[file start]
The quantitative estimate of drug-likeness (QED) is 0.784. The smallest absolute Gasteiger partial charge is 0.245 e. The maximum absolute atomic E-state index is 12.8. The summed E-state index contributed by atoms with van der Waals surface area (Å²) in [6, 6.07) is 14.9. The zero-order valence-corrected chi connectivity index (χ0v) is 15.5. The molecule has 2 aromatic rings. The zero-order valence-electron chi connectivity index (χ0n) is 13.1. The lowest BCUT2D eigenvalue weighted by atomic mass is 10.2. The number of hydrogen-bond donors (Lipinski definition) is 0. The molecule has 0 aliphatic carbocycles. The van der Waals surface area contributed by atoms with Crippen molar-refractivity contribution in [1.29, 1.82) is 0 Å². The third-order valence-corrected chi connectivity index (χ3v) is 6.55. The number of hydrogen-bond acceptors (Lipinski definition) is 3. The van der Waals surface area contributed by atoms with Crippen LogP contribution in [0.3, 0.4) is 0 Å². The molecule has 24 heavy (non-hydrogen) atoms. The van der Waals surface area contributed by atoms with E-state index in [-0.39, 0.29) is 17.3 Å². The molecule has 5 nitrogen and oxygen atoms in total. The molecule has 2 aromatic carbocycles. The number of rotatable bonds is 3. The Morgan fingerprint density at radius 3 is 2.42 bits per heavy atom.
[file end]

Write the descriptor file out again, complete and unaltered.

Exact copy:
The quantitative estimate of drug-likeness (QED) is 0.784. The smallest absolute Gasteiger partial charge is 0.245 e. The maximum absolute atomic E-state index is 12.8. The summed E-state index contributed by atoms with van der Waals surface area (Å²) in [6, 6.07) is 14.9. The zero-order valence-corrected chi connectivity index (χ0v) is 15.5. The molecule has 2 aromatic rings. The zero-order valence-electron chi connectivity index (χ0n) is 13.1. The lowest BCUT2D eigenvalue weighted by atomic mass is 10.2. The number of hydrogen-bond donors (Lipinski definition) is 0. The molecule has 0 aliphatic carbocycles. The van der Waals surface area contributed by atoms with Crippen molar-refractivity contribution in [1.29, 1.82) is 0 Å². The third-order valence-corrected chi connectivity index (χ3v) is 6.55. The number of hydrogen-bond acceptors (Lipinski definition) is 3. The van der Waals surface area contributed by atoms with Crippen LogP contribution in [0.3, 0.4) is 0 Å². The molecule has 24 heavy (non-hydrogen) atoms. The van der Waals surface area contributed by atoms with E-state index in [-0.39, 0.29) is 17.3 Å². The molecule has 5 nitrogen and oxygen atoms in total. The molecule has 2 aromatic carbocycles. The number of rotatable bonds is 3. The Morgan fingerprint density at radius 3 is 2.42 bits per heavy atom.